The Michigan Senate passed the CROWN Act yesterday, the bill that prohibits racial discrimination based on Black hair textures and hairstyles, such as locs and afros, yesterday in a 33-5 vote.
The bill amends Michigan’s Elliott-Larsen Civil Rights Act of 1976, which forbids “discriminatory practices, policies, and customs in the exercise of those rights based upon religion, race, color, national origin, age, sex, height, weight, familial status, or marital status.” The CROWN Act will add that discrimination based on hair will be prohibited in housing, employment decisions and schools.
If the House approves the bill and Governor Gretchen Whitmer signs it, Michigan will be the 21st state to have such a law on the books.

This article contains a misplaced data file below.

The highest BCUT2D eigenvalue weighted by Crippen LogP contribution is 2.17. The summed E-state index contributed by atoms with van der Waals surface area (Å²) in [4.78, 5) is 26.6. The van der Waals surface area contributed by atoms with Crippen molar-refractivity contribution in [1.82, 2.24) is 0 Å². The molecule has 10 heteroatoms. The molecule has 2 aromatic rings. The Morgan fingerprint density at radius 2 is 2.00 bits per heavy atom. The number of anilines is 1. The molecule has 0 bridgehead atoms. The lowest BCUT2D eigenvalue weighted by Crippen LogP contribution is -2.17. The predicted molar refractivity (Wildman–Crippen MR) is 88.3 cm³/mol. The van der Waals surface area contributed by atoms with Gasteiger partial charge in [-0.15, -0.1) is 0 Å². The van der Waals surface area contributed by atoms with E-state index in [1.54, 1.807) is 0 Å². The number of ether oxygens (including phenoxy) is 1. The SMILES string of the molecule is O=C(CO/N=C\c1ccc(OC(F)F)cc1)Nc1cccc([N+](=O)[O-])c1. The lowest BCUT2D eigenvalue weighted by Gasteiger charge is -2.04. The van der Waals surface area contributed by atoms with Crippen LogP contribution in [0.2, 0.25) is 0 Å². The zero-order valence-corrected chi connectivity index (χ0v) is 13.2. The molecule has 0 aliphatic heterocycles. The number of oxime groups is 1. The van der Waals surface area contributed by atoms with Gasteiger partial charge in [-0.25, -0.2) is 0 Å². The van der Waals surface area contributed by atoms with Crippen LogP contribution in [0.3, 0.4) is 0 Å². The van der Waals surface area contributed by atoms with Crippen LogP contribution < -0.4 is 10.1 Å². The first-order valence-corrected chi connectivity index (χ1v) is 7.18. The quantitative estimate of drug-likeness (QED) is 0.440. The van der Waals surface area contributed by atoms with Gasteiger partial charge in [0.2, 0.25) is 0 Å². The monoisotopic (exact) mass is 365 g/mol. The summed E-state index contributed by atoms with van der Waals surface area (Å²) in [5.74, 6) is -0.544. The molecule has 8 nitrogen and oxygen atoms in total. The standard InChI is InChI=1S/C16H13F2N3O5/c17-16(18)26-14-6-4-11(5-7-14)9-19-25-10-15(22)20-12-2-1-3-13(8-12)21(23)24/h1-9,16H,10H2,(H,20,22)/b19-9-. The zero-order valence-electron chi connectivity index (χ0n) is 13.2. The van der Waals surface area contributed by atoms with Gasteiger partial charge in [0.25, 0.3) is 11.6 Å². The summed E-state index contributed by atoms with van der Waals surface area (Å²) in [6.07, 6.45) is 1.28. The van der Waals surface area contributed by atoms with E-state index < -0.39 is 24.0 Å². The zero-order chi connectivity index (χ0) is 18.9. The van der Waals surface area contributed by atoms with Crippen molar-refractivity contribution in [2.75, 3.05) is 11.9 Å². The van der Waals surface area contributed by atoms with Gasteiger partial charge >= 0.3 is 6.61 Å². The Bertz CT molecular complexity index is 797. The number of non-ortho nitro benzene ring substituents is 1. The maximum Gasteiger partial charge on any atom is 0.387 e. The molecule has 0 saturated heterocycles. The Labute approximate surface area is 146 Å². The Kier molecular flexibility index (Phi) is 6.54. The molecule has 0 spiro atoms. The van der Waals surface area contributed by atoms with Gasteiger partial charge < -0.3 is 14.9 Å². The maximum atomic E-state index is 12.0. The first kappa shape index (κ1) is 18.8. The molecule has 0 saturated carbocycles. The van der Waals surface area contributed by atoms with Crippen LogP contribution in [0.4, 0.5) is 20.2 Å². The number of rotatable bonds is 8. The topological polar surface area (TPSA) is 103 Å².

The CROWN Act, which stands for “Creating a Respectful and Open World for Natural Hair,” stems from a four-year effort by a national coalition that includes the personal-care company Dove and the National Urban League. According to 2,990-person survey conducted by Dove earlier this year, Black women’s hair is 2.5 times more likely to be perceived as “unprofessional.” Black men have also stated that they had to get rid of their cornrows and locs in order to fit into more conservative workplaces.